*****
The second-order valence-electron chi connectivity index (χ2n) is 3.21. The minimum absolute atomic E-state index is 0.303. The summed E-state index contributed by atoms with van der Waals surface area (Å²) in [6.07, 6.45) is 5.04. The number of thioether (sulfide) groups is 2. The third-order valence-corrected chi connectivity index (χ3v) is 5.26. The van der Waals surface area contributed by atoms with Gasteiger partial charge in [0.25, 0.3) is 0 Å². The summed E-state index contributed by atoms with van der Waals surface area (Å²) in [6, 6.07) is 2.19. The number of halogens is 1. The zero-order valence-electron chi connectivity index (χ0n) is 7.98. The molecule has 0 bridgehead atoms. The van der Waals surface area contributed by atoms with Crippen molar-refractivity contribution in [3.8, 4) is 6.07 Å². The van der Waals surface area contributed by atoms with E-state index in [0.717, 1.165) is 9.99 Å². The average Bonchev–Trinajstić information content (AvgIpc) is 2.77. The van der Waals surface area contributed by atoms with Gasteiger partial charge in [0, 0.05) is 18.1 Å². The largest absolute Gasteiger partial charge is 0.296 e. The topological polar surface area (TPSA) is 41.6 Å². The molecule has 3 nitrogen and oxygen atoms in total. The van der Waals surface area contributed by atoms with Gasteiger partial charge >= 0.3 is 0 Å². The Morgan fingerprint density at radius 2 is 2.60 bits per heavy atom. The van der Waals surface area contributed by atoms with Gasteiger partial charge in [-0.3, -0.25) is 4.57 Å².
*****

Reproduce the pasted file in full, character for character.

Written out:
The second-order valence-electron chi connectivity index (χ2n) is 3.21. The minimum absolute atomic E-state index is 0.303. The summed E-state index contributed by atoms with van der Waals surface area (Å²) in [6.07, 6.45) is 5.04. The number of thioether (sulfide) groups is 2. The third-order valence-corrected chi connectivity index (χ3v) is 5.26. The van der Waals surface area contributed by atoms with Gasteiger partial charge in [0.25, 0.3) is 0 Å². The summed E-state index contributed by atoms with van der Waals surface area (Å²) in [6, 6.07) is 2.19. The number of halogens is 1. The zero-order valence-electron chi connectivity index (χ0n) is 7.98. The molecule has 0 bridgehead atoms. The van der Waals surface area contributed by atoms with Crippen molar-refractivity contribution in [3.8, 4) is 6.07 Å². The van der Waals surface area contributed by atoms with E-state index in [0.717, 1.165) is 9.99 Å². The average Bonchev–Trinajstić information content (AvgIpc) is 2.77. The van der Waals surface area contributed by atoms with Gasteiger partial charge in [0, 0.05) is 18.1 Å². The largest absolute Gasteiger partial charge is 0.296 e. The topological polar surface area (TPSA) is 41.6 Å². The molecule has 3 nitrogen and oxygen atoms in total. The van der Waals surface area contributed by atoms with Gasteiger partial charge >= 0.3 is 0 Å². The Morgan fingerprint density at radius 2 is 2.60 bits per heavy atom. The van der Waals surface area contributed by atoms with Gasteiger partial charge in [-0.3, -0.25) is 4.57 Å².